Simple dipole for FM-BC reception. To balun or not to balun?

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Kenn
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Joined: Fri Apr 08, 2016 8:43 pm

Simple dipole for FM-BC reception. To balun or not to balun?

Post by Kenn » Tue Feb 07, 2017 5:31 am

Greetings! I'm working on a simple dipole for FM band (88-108MHz) reception. Two 30" segments of wire fed with RG6 in the middle seems to be working well, especially when placed on the roof. In interest of optimizing the antenna, I'm looking into baluns.

It's my understanding that a simple dipole presents ~75 ohms at the feed-point so no impedance matching is required.

However, some sources indicate that without a 1:1 balun, the feed-line might become part of the antenna system which may degrade reception by picking up stray RF or multipath along the feed-line. Others say a balun is not needed for a simple dipole.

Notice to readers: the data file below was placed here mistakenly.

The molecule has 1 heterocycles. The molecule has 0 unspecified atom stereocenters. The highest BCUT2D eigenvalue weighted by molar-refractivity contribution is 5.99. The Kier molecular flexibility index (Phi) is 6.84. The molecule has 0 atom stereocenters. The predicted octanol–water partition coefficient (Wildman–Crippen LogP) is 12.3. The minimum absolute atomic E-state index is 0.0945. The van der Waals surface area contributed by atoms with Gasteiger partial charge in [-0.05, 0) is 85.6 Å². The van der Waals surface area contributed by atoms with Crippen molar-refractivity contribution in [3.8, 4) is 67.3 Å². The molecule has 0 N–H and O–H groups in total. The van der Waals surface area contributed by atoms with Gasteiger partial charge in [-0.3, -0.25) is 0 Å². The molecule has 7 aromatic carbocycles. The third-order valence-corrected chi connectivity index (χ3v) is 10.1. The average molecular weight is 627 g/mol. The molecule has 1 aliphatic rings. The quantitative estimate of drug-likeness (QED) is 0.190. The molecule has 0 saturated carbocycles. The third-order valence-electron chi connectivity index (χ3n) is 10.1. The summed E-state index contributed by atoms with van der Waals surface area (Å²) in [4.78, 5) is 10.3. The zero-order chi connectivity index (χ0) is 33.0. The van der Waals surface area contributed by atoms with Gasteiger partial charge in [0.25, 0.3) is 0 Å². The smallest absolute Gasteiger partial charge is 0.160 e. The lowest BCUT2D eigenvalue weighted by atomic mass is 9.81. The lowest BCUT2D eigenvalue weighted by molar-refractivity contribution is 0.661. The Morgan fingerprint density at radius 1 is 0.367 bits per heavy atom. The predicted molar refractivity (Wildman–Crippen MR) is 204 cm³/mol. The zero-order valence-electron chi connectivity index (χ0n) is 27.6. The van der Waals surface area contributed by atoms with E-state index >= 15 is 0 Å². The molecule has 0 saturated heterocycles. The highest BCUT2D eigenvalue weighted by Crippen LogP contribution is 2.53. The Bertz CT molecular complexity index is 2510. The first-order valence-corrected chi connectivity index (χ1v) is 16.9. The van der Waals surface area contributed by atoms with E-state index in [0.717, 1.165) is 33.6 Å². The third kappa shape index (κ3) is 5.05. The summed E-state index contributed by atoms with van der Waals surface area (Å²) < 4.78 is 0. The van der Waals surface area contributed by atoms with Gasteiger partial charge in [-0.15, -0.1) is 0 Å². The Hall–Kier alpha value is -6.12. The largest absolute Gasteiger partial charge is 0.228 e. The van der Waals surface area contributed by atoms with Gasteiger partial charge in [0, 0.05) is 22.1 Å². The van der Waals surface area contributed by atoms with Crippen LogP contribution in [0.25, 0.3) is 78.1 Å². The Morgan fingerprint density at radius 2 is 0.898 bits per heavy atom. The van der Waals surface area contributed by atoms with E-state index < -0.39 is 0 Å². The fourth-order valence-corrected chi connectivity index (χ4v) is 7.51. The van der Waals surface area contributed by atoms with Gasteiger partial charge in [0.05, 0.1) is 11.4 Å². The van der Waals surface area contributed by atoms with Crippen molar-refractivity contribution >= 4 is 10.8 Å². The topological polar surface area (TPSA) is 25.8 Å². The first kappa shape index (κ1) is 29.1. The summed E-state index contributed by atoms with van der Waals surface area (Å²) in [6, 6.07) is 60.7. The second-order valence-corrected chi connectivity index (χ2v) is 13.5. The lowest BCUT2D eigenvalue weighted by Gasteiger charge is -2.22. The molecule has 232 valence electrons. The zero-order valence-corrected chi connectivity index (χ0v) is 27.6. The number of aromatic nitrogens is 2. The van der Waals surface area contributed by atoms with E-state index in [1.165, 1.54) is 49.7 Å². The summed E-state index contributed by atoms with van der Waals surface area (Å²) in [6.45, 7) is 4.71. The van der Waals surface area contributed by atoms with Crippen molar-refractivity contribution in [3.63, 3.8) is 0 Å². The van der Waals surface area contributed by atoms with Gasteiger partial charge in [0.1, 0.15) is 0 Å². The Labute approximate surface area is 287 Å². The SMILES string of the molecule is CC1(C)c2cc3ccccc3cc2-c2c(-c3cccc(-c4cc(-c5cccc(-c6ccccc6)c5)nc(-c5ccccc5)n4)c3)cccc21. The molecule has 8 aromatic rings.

So I ran three experiments:

First get a baseline signal strength of all stations receivable at my location using GQRX (AGC off) and a plain dipole, no baluns. (Note there's no perceptible interference issues at this location).

Second, install a 1" long ferrite choke around the coax at the feed-point. Two stations improved a bit, ten went down, the rest stayed the same.

Third, remove the ferrite choke and neatly coil 1/2 wavelength of coax three time at the feed-point. Again, a net decrease in performance.


Everything I thought I knew previously indicates coils of coax are to be avoided. Perhaps in my situation the feed-line is part of the antenna and is constructively adding to the signal? Perhaps a different balun design? Or that a baluns are really only relevant when transmitting?